Use this URL to cite or link to this record in EThOS: http://ethos.bl.uk/OrderDetails.do?uin=uk.bl.ethos.584700
Title: Evolution, form and public use of central pedestrian districts in large Chinese cities
Author: Yang, Zhen
Awarding Body: Cardiff University
Current Institution: Cardiff University
Date of Award: 2009
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Abstract:
Along with the transition of major Western cities from production bases to consumption places over recent decades, urban public spaces have been increasingly manipulated by urban governments and developers as an effective 'tool' to promote commercial activities and events, and to attract more consumers, investment and developments. In the face of this trend, on the one hand the positive contributions of consumerist culture to the revitalisation of city life have been recognised and credited; while on the other hand, critics have discussed the negative effects of consumption powers in the shaping of public space, arguing that the 'publicness' of many contemporary public spaces is likely to diminish in the interest of mass consumerist culture (i.e., 'the critique of loss'). Chinese cities have experienced great transformations since the late 1970s. The central areas of many large cities have been developed into Central Pedestrian Districts (CPDs) which are public spaces of the city but with strong consumption and development pursuits. Similar to their Western counterparts, these CPDs receive 'the critique of loss' which discusses the predominant role of commercial and managerial considerations in the shaping of these places, largely discovering the 'negative effects' of mass consumerist culture on public space and public life. On the other hand, however, many of the Western critics seem to ignore the 'positive contributions' of consumerist culture to urban life, imposing a generalised and over-pessimistic verdict on contemporary Chinese public space, while without fully examining the complexities and varieties in the history and reality of China's central urban spaces (e.g., their extent of publicness in earlier periods, their current detailed physical forms and social uses, etc.). This thus creates the doubt about the applicability of the Western critiques in Chinese urban contexts, particularly on China's CPDs. With this inquiry, this thesis presents a comprehensive survey of China's four leading CPDs (Wang Fujing in Beijing, Nanjing Road in Shanghai, Central Street in Harbin, and Xin Jiekou in Nanjing) and a detailed case study on the largest CPD of China (Jie Fangbei in Chongqing). By so doing, the thesis tests both the consistency and discrepancy between Western theoretical critiques and the actual conditions of these CPDs. In particular, the thesis explores how these five CPDs have historically developed, and how they are physically constituted and socially used today. Attention focuses upon the political-economic aspects in their development, and also upon users' daily behaviours in public spaces. The main theoretical bases underpinning these examinations and discussions come from urban-design domain, but embrace political-economic and environmental and behavioural design perspectives. In the final analysis, the thesis tries to establish a more comprehensive and socially and culturally specific evaluation on the public nature of these CPDs, and it provides a series of recommendations regarding the design and management of CPDs, in order to enhance their future performance in sustaining better public uses.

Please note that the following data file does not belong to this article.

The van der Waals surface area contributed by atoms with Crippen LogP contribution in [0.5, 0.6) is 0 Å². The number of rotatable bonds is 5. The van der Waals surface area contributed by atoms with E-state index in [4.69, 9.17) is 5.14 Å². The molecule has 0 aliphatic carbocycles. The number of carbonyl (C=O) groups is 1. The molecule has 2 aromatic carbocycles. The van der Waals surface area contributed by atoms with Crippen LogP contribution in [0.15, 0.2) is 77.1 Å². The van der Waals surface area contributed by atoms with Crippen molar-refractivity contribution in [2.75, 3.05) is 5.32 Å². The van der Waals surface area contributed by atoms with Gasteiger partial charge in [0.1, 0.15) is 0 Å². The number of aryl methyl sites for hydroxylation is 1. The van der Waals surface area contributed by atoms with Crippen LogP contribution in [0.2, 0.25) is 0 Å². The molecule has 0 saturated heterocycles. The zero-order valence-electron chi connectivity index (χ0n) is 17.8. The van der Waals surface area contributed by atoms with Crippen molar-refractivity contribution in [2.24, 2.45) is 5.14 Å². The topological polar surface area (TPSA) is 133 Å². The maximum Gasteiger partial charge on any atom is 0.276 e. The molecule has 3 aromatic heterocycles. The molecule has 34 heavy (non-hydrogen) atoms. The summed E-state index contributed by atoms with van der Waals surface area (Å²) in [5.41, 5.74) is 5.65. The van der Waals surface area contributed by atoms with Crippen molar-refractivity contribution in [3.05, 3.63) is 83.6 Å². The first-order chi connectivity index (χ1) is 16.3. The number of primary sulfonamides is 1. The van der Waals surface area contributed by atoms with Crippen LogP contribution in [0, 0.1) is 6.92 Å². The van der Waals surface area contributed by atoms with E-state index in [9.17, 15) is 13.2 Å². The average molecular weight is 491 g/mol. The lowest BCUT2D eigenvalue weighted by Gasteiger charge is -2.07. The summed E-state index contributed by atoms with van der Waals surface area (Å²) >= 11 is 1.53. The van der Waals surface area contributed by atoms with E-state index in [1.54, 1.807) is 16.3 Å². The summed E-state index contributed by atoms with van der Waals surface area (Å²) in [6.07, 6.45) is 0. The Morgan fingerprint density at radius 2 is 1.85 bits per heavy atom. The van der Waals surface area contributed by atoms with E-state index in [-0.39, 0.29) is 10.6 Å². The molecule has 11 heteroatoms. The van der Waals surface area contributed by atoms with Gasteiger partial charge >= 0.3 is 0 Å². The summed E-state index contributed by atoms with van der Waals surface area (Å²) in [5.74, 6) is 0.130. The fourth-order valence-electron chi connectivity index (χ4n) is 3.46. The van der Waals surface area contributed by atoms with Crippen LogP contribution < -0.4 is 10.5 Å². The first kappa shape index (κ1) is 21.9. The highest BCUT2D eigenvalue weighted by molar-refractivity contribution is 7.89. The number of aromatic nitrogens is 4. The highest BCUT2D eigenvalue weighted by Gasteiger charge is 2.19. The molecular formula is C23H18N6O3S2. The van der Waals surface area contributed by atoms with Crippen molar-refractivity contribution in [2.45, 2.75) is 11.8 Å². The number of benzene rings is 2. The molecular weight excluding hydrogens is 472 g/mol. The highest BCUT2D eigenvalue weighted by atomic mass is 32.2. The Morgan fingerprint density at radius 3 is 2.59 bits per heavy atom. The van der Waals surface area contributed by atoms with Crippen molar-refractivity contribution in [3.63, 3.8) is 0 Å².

Supervisor: Not available Sponsor: Not available
Qualification Name: Thesis (Ph.D.) Qualification Level: Doctoral
EThOS ID: uk.bl.ethos.584700  DOI: Not available
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